Anyway, I get plenty pleasure with or without the cauliflowers, watching the visitors to the plot. There are always slow worms in the compost heap, and the ornithologists a few plots along point out any unusual birds. And of course there are always plenty bees. We inherited a fine bed of globe artichoke. I like artichokes, but have to admit that it is a lot of work getting the edible bit to the table, and as for the blackfly – quel horreur, mes amis! But the real payback comes with the flowers, which are the most glorious and stately thistle-type purple blooms. They are a magnet for bees. Sometimes you will get ten bumble bees on the same bloom, burrowing deep into the flower head to get their reward, a sight that I look forward to every year.
And as usual, my friend Serendipity injected an extra note of interest this year when the tenancy of an adjacent plot changed. Our new neighbour is Chinese, with interesting ways of gardening and novel plants. For instance, he grows bonsai trees on the allotment – true – and explained in detail the difference in philosophies between Chinese and Japanese bonsai. (I didn’t point out that this year I am specialising in bonsai sweet corn.) I also remarked on a fine bed of evening primrose on his plot, and asked what he used it for. Nothing, was the answer, he just likes growing it. And so do I. It grew more or less wild in our garden for years, and on summer evenings as the sun was going down, I used to wander down the garden to watch the flowers open. The flowers are big and yellow, and during the day are rolled up like little umbrellas. As the evening approaches, one by one the flowers unravel and open in front of your eyes. You can easily watch the whole process in a few minutes. It’s fantastic. Bees will visit it, but it is a moth-pollinated plant, and the pollen is not bee-friendly. It comes off the stamens in sticky hairy strands which the bees really struggle with.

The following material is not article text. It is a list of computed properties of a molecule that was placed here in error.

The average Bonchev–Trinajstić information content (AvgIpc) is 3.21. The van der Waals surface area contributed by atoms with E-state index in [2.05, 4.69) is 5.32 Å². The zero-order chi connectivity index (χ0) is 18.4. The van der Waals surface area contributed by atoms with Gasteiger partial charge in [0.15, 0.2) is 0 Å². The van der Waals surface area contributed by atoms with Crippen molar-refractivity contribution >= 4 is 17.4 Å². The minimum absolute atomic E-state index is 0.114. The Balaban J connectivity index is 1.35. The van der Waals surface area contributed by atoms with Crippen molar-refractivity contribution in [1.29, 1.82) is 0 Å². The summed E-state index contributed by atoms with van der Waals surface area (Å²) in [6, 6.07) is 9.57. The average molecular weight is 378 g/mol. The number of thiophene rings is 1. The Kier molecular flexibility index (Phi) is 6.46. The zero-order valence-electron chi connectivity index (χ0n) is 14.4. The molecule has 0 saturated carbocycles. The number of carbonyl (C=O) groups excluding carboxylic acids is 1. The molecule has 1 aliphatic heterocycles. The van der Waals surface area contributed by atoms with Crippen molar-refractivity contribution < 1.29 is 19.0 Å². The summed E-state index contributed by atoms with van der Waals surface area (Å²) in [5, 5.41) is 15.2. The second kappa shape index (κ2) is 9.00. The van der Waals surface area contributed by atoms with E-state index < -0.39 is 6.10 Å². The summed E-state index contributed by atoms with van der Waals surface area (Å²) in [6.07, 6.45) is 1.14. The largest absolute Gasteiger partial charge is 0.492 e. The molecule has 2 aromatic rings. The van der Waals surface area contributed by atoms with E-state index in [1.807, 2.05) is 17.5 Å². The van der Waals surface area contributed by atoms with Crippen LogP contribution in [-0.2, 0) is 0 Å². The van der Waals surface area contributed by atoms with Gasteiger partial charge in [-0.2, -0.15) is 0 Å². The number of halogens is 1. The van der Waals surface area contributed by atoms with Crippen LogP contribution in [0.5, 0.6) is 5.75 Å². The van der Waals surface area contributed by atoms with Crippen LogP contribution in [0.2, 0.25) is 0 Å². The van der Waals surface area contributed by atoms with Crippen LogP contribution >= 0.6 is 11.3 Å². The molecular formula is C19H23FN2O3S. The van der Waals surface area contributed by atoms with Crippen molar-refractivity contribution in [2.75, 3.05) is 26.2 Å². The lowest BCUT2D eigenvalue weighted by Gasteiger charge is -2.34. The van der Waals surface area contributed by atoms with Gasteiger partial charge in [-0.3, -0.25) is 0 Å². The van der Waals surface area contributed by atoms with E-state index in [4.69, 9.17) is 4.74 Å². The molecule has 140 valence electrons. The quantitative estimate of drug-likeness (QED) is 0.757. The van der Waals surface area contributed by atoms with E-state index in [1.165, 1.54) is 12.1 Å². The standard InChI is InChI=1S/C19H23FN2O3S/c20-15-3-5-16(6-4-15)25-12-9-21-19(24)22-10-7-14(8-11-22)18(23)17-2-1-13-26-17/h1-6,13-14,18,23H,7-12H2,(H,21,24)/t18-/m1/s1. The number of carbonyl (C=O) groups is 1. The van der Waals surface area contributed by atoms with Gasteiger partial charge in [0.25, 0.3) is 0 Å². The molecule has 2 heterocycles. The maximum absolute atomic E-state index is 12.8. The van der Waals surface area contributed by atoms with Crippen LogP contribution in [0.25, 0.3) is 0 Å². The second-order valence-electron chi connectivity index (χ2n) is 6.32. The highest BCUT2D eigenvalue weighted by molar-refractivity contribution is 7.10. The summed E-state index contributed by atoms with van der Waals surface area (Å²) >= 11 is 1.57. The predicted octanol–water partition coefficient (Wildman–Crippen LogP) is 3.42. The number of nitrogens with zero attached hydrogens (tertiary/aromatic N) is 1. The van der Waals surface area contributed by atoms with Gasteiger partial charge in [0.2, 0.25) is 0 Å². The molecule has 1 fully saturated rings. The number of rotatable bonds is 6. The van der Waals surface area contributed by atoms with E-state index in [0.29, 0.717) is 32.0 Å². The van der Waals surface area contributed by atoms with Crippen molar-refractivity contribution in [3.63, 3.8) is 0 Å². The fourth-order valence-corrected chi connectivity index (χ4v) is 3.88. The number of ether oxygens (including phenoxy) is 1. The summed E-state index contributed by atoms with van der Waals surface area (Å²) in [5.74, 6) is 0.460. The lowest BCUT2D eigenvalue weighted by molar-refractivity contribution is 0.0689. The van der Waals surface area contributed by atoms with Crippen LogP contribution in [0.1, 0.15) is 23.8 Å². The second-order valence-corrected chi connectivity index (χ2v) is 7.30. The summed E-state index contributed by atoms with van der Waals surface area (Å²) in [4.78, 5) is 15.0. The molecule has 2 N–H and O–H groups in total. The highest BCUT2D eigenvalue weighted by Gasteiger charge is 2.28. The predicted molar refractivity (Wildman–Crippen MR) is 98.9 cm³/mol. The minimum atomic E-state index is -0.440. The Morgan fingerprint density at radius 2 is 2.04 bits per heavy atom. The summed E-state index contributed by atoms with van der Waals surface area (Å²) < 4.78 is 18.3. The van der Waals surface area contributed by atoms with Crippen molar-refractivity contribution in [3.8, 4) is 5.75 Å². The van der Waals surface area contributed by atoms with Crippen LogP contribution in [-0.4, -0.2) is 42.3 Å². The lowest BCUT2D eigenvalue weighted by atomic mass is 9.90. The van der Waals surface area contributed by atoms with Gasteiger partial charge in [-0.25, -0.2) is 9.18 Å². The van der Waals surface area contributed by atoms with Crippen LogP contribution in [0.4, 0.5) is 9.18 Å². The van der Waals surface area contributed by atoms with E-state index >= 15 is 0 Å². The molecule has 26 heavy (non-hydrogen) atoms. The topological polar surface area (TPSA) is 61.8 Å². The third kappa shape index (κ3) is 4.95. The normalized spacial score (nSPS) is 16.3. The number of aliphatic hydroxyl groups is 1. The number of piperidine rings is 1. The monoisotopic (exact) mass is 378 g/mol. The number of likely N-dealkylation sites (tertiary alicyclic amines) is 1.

You can see how easily distracted I am. Instead of seriously tackling the bindweed a few days ago, which was my intention, I had more fun with a swarm. I know what you’re thinking – bees again – but no. This wasn’t my bees about to move into a neighbour’s chimney, or someone else’s bees moving into some equipment of mine. These were ants. It was the shimmering that caught my eye. The nest was under the well-trodden pathway where winged males and females were crawling to the surface, having a few minutes crawling in the grass then taking to the air. Unlike bees, this is not a colony moving en masse to a new home, but rather it is the emergence of a sexual generation, a mass mating flight. Successful females will shed their wings and found new colonies; successful males have done their work and will die shortly afterwards. And life on the allotment continues its cycle……….
Next year will be my cauliflower year.